White House denies Biden is at fault for inflation

The White House Tuesday declined to say President Biden’s policies are responsible for the high inflation that has materialized under his watch.

The comments were made by National Economic Council Director Brian Deese and White House press secretary Karine Jean-Pierre after the White House last year predicted inflation would be transitory. Now, Americans face some of the highest inflation in 40 years.

“His policies have helped the economy get back on its feet. That’s what his policy has, his policies have done,” Jean-Pierre said in response to a question from Fox News’ Peter Doocy about whether Biden takes any responsibility for inflation. “When we talk about gas prices right now, this is indeed Putin’s gas hike… We have seen about 60% increase in the past several months because of the amassing and his invasion of Ukraine.”

Deese argued that an expected move by the president to forgive student loan debt would make a “quite small” contribution to inflation.

White House press secretary Karine Jean-Pierre speaks during the daily briefing at the White House in Washington, Wednesday, May 18, 2022. (AP Photo / Susan Walsh)

White House press secretary Karine Jean-Pierre speaks during the daily briefing at the White House in Washington, Wednesday, May 18, 2022. (AP Photo / Susan Walsh / AP Newsroom)

BIDEN’S INFLATION PLAN CALLS ON FED, CONGRESS TO ACT, SHOWING LIMITS OF EXECUTIVE RESPONSE

Jean-Pierre also touted economic growth since Biden assumed office at the tail end of the COVID-19 pandemic last year and said Biden is “frustrated about… what the American people have to go through” with inflation.

The press secretary’s comments come as Republicans aggressively attack Biden for the historically high inflation voters are facing. They say the $ 1.9 trillion “American Rescue Plan” stimulus plan Biden signed into law last year is significantly contributing to the inflation rate.

Republicans and many economic analysts also say if the president forgives student loan debt, as he’s rumored to be planning to do, that will further feed inflation. Deese pushed back against that argument Tuesday.

Brian Deese

Director of the National Economic Council Brian Deese speaks on rising food prices at a press briefing at the White House on Sept. 8, 2021 in Washington, DC. Deese said the consolidation in beef, pork, and poultry processing has increased prices and (Kevin Dietsch / Getty Images / Getty Images)

KROGER MANAGING INFLATION WITH SELECT PRICE INCREASES

“The economic impact of any proposal would be across the course of years or a couple of decades,” Deese told reporters at the White House press briefing Tuesday. “And so the impact on inflation in the near term is likely to be quite small.”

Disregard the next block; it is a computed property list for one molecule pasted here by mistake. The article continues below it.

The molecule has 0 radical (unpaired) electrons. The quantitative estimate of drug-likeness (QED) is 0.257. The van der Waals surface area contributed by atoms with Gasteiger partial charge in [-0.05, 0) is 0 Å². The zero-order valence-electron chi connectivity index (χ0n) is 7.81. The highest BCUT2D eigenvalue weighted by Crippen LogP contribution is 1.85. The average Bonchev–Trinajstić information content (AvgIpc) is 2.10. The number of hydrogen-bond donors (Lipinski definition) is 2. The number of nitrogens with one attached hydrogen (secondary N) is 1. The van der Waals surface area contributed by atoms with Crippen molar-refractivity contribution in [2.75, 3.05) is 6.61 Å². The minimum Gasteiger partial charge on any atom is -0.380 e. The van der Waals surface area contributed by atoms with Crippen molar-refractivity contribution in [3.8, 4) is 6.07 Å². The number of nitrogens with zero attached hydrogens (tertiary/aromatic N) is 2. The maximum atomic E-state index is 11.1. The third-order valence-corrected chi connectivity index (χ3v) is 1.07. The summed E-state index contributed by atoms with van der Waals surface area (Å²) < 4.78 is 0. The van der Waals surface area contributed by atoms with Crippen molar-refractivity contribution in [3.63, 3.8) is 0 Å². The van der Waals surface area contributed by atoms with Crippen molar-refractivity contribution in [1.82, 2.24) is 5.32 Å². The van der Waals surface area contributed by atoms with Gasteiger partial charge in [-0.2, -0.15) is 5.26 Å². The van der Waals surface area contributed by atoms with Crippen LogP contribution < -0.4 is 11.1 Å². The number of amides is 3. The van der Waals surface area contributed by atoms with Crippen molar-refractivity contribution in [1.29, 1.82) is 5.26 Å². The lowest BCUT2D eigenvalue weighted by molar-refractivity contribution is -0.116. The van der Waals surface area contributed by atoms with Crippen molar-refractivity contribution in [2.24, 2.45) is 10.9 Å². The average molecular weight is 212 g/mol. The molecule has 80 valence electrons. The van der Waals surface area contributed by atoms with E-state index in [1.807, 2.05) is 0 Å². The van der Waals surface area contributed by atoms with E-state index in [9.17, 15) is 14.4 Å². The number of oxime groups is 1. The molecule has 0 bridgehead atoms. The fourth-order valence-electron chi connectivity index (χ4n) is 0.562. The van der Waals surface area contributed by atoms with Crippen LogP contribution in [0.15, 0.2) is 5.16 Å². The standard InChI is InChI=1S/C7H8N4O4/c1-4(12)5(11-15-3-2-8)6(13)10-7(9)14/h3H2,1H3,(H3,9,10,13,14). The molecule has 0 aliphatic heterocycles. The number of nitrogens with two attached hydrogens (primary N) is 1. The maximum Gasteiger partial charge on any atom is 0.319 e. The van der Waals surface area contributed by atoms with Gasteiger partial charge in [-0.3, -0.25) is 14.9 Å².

Deese added: “Because the president has not made a decision, and we are not talking about a specific plan, I will not speculate specifically, but I think most of the analysis suggests that the near-term impact would be pretty small . “

Deese also declined to confirm reports that Biden plans to cancel up to $ 10,000 in student debt per borrower, saying Biden “has not made any decision on that policy.” He also said that the people who have student debt are “struggling economically.”

President Joe Biden

President Joe Biden holds his face mask and waves as he exits Air Force One at Capital Region International Airport, Tuesday, Oct. 5, 2021, in Lansing, Mich. (AP Photo / Evan Vucci / AP Newsroom)

BID CANCELING STUDENT DEBT WOULD MAKE INFLATION WORSE, EXPERTS WARN

But experts, including Committee for a Responsible Federal Budget President Maya MacGuineas, say forgiving student loan debt would inject a massive amount of money into the economy, while saddling taxpayers with the bill.

“Full debt cancellation would be a massive hand-out to rich doctors and lawyers, would worsen our inflation crisis, and would cost almost as much as the entire 2017 tax cuts,” MacGuineas said last month.

“Even partial debt cancellation would be costly, regressive, and inflationary,” she continued. “Forgiving $ 10,000 per person of debt would cost as much as universal pre-K or a full extension of the expanded ACA subsidies.”

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Meanwhile, Biden released on op-ed in the Wall Street Journal Tuesday laying out a plan to fight inflation, including respecting the Fed’s independence, reforming the tax code and passing legislation to address the housing shortage.

FOX Business’ Houston Keene contributed to this report.

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